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India must boost credit, labor to raise potential, IMF Says

NEW DELHI: India needs to generate more jobs and credit to power its economy back toward its growth potential, which has been hamstrung by a strained financial sector and the pandemic, according to the International Monetary Fund’s mission chief for India.
The South Asian nation’s gross domestic product growth potential over the next five years has slipped to 6.2%, from an earlier projection of up to 7%, following a crisis in India’s shadow banking sector and the outbreak of Covid-19, the mission chief, Nada Choueiri, said in an interview Wednesday.
Faster expansion is possible “if there are reforms in the financial sector to get credit going strongly again, and labor market reforms to support greater labor force participation and employment,” Choueiri said, referring to capital and labor as “important inputs.”
The IMF this week lowered its projection to 8.2%, from 9% in January, for India’s GDP growth in the fiscal year that started April 1, flagging risks to demand from a sharp rise in commodities prices and supply chain disruptions. It sees the pace slowing to 6.9% next year.
“We had lost two years of growth” because of the pandemic, Choueiri said in a separate interview Friday with Bloomberg Television’s Kathleen Hays. “There is still catch up growth happening in India.”
While India continues to remain the world’s fastest-expanding major economy even at that pace, surging inflation could begin to drag on activity. The IMF sees consumer price increases averaging 6.1% this year, higher than the central bank’s projection of 5.7%. The Reserve Bank of India in its policy decision earlier this month signaled a pivot toward prioritizing rising costs, and away from supporting growth.
Price pressures driven by a global supply squeeze and a surge in energy costs are denting demand in India, hurting consumption that accounts for nearly 60% of India’s gross domestic product.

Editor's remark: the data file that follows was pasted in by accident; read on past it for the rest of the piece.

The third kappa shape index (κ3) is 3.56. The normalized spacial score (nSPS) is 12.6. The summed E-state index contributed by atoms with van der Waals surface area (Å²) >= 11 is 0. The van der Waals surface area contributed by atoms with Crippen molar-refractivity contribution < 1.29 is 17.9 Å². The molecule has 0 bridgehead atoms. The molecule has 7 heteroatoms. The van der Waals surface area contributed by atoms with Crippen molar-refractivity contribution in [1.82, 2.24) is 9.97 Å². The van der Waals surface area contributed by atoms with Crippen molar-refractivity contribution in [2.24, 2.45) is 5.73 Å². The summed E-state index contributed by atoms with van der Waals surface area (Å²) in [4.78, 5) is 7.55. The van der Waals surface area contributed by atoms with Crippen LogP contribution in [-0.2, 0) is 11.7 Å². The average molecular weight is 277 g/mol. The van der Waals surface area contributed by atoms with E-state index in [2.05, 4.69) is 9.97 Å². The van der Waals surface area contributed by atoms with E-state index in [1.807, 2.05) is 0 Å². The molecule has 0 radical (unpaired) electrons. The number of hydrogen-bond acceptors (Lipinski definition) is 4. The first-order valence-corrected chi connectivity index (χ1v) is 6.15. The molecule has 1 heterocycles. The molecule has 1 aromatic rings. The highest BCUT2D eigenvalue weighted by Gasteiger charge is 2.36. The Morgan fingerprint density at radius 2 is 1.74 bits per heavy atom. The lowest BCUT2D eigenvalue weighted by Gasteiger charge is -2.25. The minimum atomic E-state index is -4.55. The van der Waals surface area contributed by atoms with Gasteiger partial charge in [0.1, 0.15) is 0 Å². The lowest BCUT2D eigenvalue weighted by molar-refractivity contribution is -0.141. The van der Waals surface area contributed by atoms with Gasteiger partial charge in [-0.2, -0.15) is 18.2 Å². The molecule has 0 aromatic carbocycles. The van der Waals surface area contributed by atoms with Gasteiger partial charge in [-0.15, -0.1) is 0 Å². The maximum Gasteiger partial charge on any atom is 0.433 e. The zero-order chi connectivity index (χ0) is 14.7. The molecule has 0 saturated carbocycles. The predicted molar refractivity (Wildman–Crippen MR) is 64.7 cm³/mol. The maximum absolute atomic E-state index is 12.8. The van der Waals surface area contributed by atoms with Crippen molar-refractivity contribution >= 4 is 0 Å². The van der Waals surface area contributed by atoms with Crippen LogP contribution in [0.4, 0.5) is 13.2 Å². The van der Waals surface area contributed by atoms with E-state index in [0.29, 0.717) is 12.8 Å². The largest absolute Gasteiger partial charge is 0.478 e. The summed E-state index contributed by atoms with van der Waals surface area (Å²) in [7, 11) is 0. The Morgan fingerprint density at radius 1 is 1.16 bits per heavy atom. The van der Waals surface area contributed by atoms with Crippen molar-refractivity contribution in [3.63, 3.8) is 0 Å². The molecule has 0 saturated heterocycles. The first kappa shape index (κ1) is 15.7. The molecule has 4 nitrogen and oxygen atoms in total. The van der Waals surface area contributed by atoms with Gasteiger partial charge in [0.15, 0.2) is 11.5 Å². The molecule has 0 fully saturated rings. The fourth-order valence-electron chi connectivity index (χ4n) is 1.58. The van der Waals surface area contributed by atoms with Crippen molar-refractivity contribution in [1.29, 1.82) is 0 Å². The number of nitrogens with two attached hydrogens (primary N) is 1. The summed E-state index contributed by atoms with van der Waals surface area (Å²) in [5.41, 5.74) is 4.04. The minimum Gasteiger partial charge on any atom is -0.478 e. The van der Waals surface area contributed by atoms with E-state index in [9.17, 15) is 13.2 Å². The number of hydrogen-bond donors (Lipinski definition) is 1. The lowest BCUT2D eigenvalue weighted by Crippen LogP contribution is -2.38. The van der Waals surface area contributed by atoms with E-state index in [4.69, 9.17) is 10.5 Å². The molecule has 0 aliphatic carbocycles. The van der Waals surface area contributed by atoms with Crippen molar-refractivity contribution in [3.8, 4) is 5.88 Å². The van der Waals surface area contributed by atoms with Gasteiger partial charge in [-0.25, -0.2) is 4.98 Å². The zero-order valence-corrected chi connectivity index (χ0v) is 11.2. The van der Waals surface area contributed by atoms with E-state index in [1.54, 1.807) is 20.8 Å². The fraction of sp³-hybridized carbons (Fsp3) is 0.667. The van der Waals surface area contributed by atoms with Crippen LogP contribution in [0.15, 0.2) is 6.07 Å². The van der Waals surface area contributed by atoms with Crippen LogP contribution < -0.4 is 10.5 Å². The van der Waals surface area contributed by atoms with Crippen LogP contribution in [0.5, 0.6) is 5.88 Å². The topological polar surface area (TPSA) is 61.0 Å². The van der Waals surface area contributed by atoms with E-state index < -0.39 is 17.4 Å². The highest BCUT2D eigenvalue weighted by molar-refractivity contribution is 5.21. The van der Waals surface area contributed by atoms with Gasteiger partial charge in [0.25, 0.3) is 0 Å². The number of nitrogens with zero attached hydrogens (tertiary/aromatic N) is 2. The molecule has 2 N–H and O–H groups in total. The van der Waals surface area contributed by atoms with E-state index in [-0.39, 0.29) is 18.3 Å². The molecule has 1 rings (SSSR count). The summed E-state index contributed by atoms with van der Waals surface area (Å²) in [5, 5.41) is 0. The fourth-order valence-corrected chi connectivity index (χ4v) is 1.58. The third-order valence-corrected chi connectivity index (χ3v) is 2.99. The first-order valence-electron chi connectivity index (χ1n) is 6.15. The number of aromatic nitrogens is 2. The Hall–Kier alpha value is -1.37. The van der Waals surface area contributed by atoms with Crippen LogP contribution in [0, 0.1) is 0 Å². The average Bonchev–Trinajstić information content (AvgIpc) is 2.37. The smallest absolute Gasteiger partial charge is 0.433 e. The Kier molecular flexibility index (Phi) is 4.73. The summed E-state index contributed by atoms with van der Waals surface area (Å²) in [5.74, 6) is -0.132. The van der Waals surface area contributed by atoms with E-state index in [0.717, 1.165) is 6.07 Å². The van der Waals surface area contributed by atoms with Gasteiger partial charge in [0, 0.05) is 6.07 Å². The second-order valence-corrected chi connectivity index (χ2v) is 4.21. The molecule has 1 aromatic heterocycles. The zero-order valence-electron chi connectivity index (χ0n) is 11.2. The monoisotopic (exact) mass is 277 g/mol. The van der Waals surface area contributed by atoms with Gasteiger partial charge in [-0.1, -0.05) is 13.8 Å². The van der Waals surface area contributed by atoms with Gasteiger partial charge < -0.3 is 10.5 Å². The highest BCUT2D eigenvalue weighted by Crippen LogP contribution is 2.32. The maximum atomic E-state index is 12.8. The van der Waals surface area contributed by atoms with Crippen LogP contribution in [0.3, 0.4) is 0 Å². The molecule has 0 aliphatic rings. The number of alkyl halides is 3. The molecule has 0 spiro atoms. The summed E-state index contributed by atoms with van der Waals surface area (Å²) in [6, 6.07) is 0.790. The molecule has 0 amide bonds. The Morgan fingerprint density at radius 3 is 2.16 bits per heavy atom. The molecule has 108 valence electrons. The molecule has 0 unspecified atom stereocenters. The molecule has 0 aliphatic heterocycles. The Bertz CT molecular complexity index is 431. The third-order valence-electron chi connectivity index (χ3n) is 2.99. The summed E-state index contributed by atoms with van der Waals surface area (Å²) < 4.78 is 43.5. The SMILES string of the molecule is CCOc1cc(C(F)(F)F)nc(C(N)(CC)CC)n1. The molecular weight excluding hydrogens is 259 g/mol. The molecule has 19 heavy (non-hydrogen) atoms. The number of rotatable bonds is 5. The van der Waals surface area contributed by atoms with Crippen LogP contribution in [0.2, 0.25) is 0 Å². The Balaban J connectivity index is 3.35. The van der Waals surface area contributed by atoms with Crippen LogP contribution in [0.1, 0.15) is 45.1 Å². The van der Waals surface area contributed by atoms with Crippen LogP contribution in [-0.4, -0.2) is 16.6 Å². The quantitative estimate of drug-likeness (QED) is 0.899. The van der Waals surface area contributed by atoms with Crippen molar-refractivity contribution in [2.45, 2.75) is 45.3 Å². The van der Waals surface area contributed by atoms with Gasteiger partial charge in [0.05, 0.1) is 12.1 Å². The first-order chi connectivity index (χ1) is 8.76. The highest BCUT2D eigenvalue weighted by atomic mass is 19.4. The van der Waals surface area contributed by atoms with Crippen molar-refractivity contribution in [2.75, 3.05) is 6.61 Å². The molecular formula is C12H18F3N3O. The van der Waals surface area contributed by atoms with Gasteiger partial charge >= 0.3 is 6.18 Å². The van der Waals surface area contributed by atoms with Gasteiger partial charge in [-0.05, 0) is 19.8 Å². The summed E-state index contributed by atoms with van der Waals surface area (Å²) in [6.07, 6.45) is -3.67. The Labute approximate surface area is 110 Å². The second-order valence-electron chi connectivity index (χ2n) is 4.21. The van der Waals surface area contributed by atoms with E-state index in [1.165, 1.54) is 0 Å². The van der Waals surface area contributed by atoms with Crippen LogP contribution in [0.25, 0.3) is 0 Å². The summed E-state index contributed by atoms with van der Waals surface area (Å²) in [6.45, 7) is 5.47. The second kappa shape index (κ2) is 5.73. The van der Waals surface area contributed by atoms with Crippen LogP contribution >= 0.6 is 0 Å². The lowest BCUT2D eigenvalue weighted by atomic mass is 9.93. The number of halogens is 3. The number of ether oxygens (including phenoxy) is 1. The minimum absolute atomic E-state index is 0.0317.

Inflation coming from the supply shock driven by the war in Ukraine could last for a long time, which could trigger second round effects on prices, Nada said. However, the RBI has recognized the dangers of it by adopting a less accommodative stance in the April policy, she added. Now, “the RBI will have to be really data dependent and nimble to see the impact of its announcements and communications on the market and decide if it must shift the course earlier than it plans.”
While monetary policy is the right tool to ensure the second-round effects don’t take hold in the economy, the first round from supply shocks is better dealt with fiscal policies, according to Nada.
Here’s what Nada said on other issues:
Inflation targeting: “The flexible inflation targeting is still relatively a new framework for India and has helped India a lot by anchoring expectations.”
External shocks: “India has very good level of foreign exchange reserves of around $600 billion, which covers about eight months of imports. This is a very comfortable war chest that can help in reacting to external shocks.”
Fiscal deficit: “What we would like to see though is a little bit more detail, and specificity around this consolidation plan.”
Debt sustainability: “We don’t have serious concerns about the high level of debt, but if the government can put together a clear plan and communicate it for the medium term, that would be helpful.”

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